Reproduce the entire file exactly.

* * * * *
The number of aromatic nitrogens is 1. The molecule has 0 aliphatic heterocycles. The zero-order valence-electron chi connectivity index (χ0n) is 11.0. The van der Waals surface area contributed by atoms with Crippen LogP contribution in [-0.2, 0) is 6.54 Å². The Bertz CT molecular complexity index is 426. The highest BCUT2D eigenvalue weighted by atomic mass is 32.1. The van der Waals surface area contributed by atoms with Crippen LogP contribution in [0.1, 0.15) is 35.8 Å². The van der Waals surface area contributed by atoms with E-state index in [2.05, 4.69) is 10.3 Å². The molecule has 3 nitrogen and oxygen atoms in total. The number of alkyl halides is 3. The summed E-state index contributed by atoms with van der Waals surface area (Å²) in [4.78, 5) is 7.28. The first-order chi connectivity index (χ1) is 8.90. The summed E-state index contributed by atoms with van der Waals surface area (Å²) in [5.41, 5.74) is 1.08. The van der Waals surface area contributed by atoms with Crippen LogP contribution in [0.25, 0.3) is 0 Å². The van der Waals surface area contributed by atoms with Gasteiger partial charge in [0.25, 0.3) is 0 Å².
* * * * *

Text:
The number of aromatic nitrogens is 1. The molecule has 0 aliphatic heterocycles. The zero-order valence-electron chi connectivity index (χ0n) is 11.0. The van der Waals surface area contributed by atoms with Crippen LogP contribution in [-0.2, 0) is 6.54 Å². The Bertz CT molecular complexity index is 426. The highest BCUT2D eigenvalue weighted by atomic mass is 32.1. The van der Waals surface area contributed by atoms with Crippen LogP contribution in [0.1, 0.15) is 35.8 Å². The van der Waals surface area contributed by atoms with E-state index in [2.05, 4.69) is 10.3 Å². The molecule has 3 nitrogen and oxygen atoms in total. The number of alkyl halides is 3. The summed E-state index contributed by atoms with van der Waals surface area (Å²) in [4.78, 5) is 7.28. The first-order chi connectivity index (χ1) is 8.90. The summed E-state index contributed by atoms with van der Waals surface area (Å²) in [5.41, 5.74) is 1.08. The van der Waals surface area contributed by atoms with Crippen LogP contribution in [0.25, 0.3) is 0 Å². The van der Waals surface area contributed by atoms with Gasteiger partial charge in [0.25, 0.3) is 0 Å².